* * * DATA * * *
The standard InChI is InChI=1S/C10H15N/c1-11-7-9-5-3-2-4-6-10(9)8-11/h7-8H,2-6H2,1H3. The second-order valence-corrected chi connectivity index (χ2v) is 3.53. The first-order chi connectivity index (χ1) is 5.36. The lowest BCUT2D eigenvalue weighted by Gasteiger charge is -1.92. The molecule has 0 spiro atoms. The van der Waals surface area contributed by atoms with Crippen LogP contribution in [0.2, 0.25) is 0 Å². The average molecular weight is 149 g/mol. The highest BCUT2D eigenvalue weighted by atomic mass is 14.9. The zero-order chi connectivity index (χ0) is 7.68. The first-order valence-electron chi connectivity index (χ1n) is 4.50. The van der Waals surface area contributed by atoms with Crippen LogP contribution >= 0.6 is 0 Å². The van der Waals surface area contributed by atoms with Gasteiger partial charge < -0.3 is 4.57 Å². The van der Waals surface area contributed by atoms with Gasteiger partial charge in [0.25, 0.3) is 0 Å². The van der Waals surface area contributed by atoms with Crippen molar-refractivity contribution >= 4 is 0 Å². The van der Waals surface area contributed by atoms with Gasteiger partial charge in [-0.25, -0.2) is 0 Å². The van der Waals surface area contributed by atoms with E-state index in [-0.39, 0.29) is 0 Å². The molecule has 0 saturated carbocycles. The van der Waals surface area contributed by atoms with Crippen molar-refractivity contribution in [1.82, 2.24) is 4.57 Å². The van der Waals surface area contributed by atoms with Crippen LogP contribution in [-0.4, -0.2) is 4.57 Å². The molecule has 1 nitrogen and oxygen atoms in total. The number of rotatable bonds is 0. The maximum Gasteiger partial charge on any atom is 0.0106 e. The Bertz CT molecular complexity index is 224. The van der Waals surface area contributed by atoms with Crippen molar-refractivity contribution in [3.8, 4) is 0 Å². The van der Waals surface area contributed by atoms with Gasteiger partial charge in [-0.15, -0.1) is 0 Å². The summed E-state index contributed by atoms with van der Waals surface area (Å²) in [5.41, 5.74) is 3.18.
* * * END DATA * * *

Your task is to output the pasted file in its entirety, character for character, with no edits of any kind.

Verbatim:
The standard InChI is InChI=1S/C10H15N/c1-11-7-9-5-3-2-4-6-10(9)8-11/h7-8H,2-6H2,1H3. The second-order valence-corrected chi connectivity index (χ2v) is 3.53. The first-order chi connectivity index (χ1) is 5.36. The lowest BCUT2D eigenvalue weighted by Gasteiger charge is -1.92. The molecule has 0 spiro atoms. The van der Waals surface area contributed by atoms with Crippen LogP contribution in [0.2, 0.25) is 0 Å². The average molecular weight is 149 g/mol. The highest BCUT2D eigenvalue weighted by atomic mass is 14.9. The zero-order chi connectivity index (χ0) is 7.68. The first-order valence-electron chi connectivity index (χ1n) is 4.50. The van der Waals surface area contributed by atoms with Crippen LogP contribution >= 0.6 is 0 Å². The van der Waals surface area contributed by atoms with Gasteiger partial charge < -0.3 is 4.57 Å². The van der Waals surface area contributed by atoms with Gasteiger partial charge in [0.25, 0.3) is 0 Å². The van der Waals surface area contributed by atoms with Crippen molar-refractivity contribution >= 4 is 0 Å². The van der Waals surface area contributed by atoms with Gasteiger partial charge in [-0.25, -0.2) is 0 Å². The van der Waals surface area contributed by atoms with E-state index in [-0.39, 0.29) is 0 Å². The molecule has 0 saturated carbocycles. The van der Waals surface area contributed by atoms with Crippen molar-refractivity contribution in [1.82, 2.24) is 4.57 Å². The van der Waals surface area contributed by atoms with Crippen LogP contribution in [-0.4, -0.2) is 4.57 Å². The molecule has 1 nitrogen and oxygen atoms in total. The number of rotatable bonds is 0. The maximum Gasteiger partial charge on any atom is 0.0106 e. The Bertz CT molecular complexity index is 224. The van der Waals surface area contributed by atoms with Crippen molar-refractivity contribution in [3.8, 4) is 0 Å². The van der Waals surface area contributed by atoms with Gasteiger partial charge in [-0.15, -0.1) is 0 Å². The summed E-state index contributed by atoms with van der Waals surface area (Å²) in [5.41, 5.74) is 3.18.